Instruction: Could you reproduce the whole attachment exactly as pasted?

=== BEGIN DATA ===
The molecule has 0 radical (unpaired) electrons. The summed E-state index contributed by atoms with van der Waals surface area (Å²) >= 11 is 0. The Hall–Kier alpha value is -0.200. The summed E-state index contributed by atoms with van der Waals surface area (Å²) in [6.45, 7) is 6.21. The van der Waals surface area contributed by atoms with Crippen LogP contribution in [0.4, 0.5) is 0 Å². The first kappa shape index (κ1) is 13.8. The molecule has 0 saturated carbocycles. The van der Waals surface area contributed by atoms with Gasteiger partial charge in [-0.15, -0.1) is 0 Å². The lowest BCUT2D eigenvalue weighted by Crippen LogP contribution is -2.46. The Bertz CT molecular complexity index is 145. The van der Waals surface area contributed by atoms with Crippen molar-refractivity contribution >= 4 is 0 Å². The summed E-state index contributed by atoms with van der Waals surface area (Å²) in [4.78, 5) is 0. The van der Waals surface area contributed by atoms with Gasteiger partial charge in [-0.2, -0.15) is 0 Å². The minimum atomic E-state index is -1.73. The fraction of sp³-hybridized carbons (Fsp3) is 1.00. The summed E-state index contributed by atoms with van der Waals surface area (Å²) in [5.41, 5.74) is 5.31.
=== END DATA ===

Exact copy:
The molecule has 0 radical (unpaired) electrons. The summed E-state index contributed by atoms with van der Waals surface area (Å²) >= 11 is 0. The Hall–Kier alpha value is -0.200. The summed E-state index contributed by atoms with van der Waals surface area (Å²) in [6.45, 7) is 6.21. The van der Waals surface area contributed by atoms with Crippen LogP contribution in [0.4, 0.5) is 0 Å². The first kappa shape index (κ1) is 13.8. The molecule has 0 saturated carbocycles. The van der Waals surface area contributed by atoms with Gasteiger partial charge in [-0.15, -0.1) is 0 Å². The lowest BCUT2D eigenvalue weighted by Crippen LogP contribution is -2.46. The Bertz CT molecular complexity index is 145. The van der Waals surface area contributed by atoms with Crippen molar-refractivity contribution >= 4 is 0 Å². The summed E-state index contributed by atoms with van der Waals surface area (Å²) in [4.78, 5) is 0. The van der Waals surface area contributed by atoms with Gasteiger partial charge in [-0.2, -0.15) is 0 Å². The minimum atomic E-state index is -1.73. The fraction of sp³-hybridized carbons (Fsp3) is 1.00. The summed E-state index contributed by atoms with van der Waals surface area (Å²) in [5.41, 5.74) is 5.31.